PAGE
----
A program developed by the San Luis Obispo Food Bank gives students from preschool to high school the chance to learn about healthy eating through a mock farmers’ market.

The Children’s Farmers’ Market was held Feb. 16 at First 5 Preschool in Paso Robles. The Children’s Farmers’ Market provides fruits and vegetables donated by local farmers and residents to students that otherwise would not have access to them due to their socio-economic status. It has been held on a monthly basis at rotating school locations since its development in 2014. As a preventive health program, it aims to improve the nutrition of students and their low-income families.

“This program has made it so much easier for me to start cooking fruits and vegetables at home, beginning with getting my children excited about healthy food as well as giving me the opportunity to cook it,” First 5 Preschool parent Claudia Vergara said.

Similar to a real farmers’ market, children receive a reusable bag and mock money, or “Food Bank Bucks,” to be used to shop independently for produce to take home and share with their families. This leaves children with an educational experience disguised as an engaging activity, according to Heather Donovan, San Luis Obispo Food Bank’s children’s programs manager.

“We wanted to give kids the opportunity to learn about the importance of maintaining a healthy diet while putting it into somewhat of a game,” Donovan said. “This tactic works very well because kids like to play.”

The Children’s Farmers’ Market serves as an extension of the Nutrition Education Program, also developed by the San Luis Obispo Food Bank, working to educate the community about how to prepare healthy meals on a limited budget. The Nutrition Education Program provides healthy recipe books, interactive nutrition presentations and samples of recipes that involve a featured item the Food Bank clients receive at a distribution that day.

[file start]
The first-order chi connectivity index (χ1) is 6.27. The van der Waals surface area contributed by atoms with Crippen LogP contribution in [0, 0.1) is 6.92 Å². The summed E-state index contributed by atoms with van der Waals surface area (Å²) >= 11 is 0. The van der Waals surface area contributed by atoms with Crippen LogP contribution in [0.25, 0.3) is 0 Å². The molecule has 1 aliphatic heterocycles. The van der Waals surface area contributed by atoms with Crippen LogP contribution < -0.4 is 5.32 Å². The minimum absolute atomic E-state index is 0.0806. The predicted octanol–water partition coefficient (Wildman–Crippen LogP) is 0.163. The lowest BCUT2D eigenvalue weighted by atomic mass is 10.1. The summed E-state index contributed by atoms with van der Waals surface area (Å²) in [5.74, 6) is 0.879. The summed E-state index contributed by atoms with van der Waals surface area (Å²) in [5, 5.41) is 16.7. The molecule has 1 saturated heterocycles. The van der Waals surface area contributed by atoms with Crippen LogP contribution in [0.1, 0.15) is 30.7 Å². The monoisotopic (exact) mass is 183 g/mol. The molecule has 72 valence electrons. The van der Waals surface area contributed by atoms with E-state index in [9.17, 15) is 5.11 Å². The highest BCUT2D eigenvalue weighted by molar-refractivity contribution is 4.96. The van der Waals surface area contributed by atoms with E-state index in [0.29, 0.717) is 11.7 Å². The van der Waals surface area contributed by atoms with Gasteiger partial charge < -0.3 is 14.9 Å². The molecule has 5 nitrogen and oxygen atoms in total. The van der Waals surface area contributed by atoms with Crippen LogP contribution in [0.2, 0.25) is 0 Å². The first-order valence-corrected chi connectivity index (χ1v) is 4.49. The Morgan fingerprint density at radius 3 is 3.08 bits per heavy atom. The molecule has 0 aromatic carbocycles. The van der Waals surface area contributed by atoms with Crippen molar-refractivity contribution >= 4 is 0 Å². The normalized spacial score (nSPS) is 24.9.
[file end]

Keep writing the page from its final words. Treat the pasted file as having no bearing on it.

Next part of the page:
“The Nutrition Education Program is exceptionally beneficial to the families receiving the fresh produce because often times they don’t know what to cook with it,” Donovan said. “They don’t have recipe books filled with ideas and directions to cook all of these types of raw vegetables, so this program really inspires and teaches so many low-income residents of SLO County.”

The Children’s Farmers’ Market receives most of the produce it distributes from a program called GleanSLO. GleanSLO volunteers, many of whom are Cal Poly students, harvest or collect leftover fruits and vegetables that would otherwise go to waste on local farms or in backyard gardens. At the end of the Children’s Farmers’ Market, extra produce is left at the sites for low-income families who may need more than just the bag of produce from their child, Donovan said.

“All of our sites are surgically picked by the percentage of the students at the school qualifying for free and reduced rate lunches,” Donovan said. “This program is certainly an educational opportunity for the kids but also serves as a vital addition to the students’ families health.”

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